It is to be understood that both the foregoing general description and the following detailed description are examples and should not be considered to restrict the invention's scope, as described and claimed. Further, features and/or variations may be provided in addition to those set forth herein. For example, embodiments of the invention may be directed to various feature combinations and sub-combinations described in the detailed description.

BRIEF DESCRIPTION OF THE DRAWINGS

The accompanying drawings, which are incorporated in and constitute a part of this disclosure, illustrate various embodiments of the present invention. In the drawings:

FIG. 1 is a network diagram illustrating aspects of a data communications network;

FIG. 2 is a network diagram illustrating aspects of a voice communications network;

FIG. 3A is a flow diagram illustrating aspects of a process for recovering data, purging data, and performing other operations with respect to a wireless device in the data communications network of FIG. 1;

FIG. 3B is a flow diagram continuing the process of FIG. 3A;

FIG. 4A is a flow diagram illustrating aspects of a process for recovering data, purging data, and performing other operations with respect to a wireless device in the voice communications network of FIG. 2; and

FIG. 4B is a flow diagram continuing the process of FIG. 4A.

DETAILED DESCRIPTION

The following detailed description refers to the accompanying drawings. Wherever possible, the same reference numbers are used in the drawings and the following description to refer to the same or similar elements. While embodiments of the invention may be described, modifications, adaptations, and other implementations are possible. For example, substitutions, additions, or modifications may be made to the elements illustrated in the drawings, and the methods described herein may be modified by substituting, reordering, or adding stages to the disclosed methods. Accordingly, the following detailed description does not limit the invention. Instead, the proper scope of the invention is defined by the appended claims.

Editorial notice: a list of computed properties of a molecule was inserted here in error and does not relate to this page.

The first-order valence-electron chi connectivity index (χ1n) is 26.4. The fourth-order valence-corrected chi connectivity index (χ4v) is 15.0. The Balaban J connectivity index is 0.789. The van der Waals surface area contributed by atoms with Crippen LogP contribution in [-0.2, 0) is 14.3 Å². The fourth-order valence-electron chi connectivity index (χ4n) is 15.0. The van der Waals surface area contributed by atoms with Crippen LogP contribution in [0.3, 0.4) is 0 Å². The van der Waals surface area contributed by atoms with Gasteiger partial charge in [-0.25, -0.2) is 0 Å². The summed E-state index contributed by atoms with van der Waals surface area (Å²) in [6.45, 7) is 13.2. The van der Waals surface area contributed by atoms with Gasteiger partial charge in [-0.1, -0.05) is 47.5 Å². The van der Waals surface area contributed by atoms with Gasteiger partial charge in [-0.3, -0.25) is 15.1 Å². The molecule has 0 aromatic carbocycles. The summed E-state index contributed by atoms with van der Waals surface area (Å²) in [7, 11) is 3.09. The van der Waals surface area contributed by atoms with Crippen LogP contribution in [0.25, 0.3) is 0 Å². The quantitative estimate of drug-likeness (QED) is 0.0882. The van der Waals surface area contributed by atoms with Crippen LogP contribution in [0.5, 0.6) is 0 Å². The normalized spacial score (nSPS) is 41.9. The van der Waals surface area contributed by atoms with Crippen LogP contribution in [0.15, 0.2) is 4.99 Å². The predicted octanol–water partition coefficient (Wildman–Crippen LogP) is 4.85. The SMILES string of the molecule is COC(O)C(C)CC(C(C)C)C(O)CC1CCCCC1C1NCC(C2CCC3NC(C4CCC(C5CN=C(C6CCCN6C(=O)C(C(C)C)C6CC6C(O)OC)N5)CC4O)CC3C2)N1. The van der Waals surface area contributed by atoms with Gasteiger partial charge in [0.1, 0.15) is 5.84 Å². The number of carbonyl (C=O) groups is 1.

Systems and methods for remotely recovering data from a wireless device, purging data from the wireless device, and alerting a wireless device may be provided. A data message containing instructions for recovering/purging data stored on the device may be sent to the wireless device. The data message may be received by a recovery/purge application resident on the wireless device. FIGS. 1 and 2 and the corresponding discussion are intended to provide a brief, general description of a suitable communications network environment consistent with embodiments of the invention.

Referring now to FIG. 1, a data communications network for performing embodiments of the invention will be described. As shown in FIG. 1, a communications network 100 includes communications devices 102 for sending and receiving data over a network 114. Communications devices 102 include, for example, a wireless hand-held computer 104 and a personal computer 106. According to embodiments of the invention, wireless hand-held computer 104 utilizes a wireless data gateway 108 to send and receive data messages over the network 114. As will be described in greater detail below, communications devices 102 may be utilized to send data messages over network 114 to recover and/or purge messages from lost or stolen devices in communications network 100. The data messages may include, for instance, electronic mail (“e-mail”) messages, short message service (“SMS”) messages, text messages, or any other message types that may be communicated in a communications network. Embodiments of the invention are not limited to hand-held computer 104 or personal computer 106, but may be practiced with other communications devices including, but not limited to, two-way paging devices, voice over Internet protocol (“VOIP”) or Internet telephones, microprocessor-based or programmable consumer electronics, minicomputers, mainframe computers, and the like.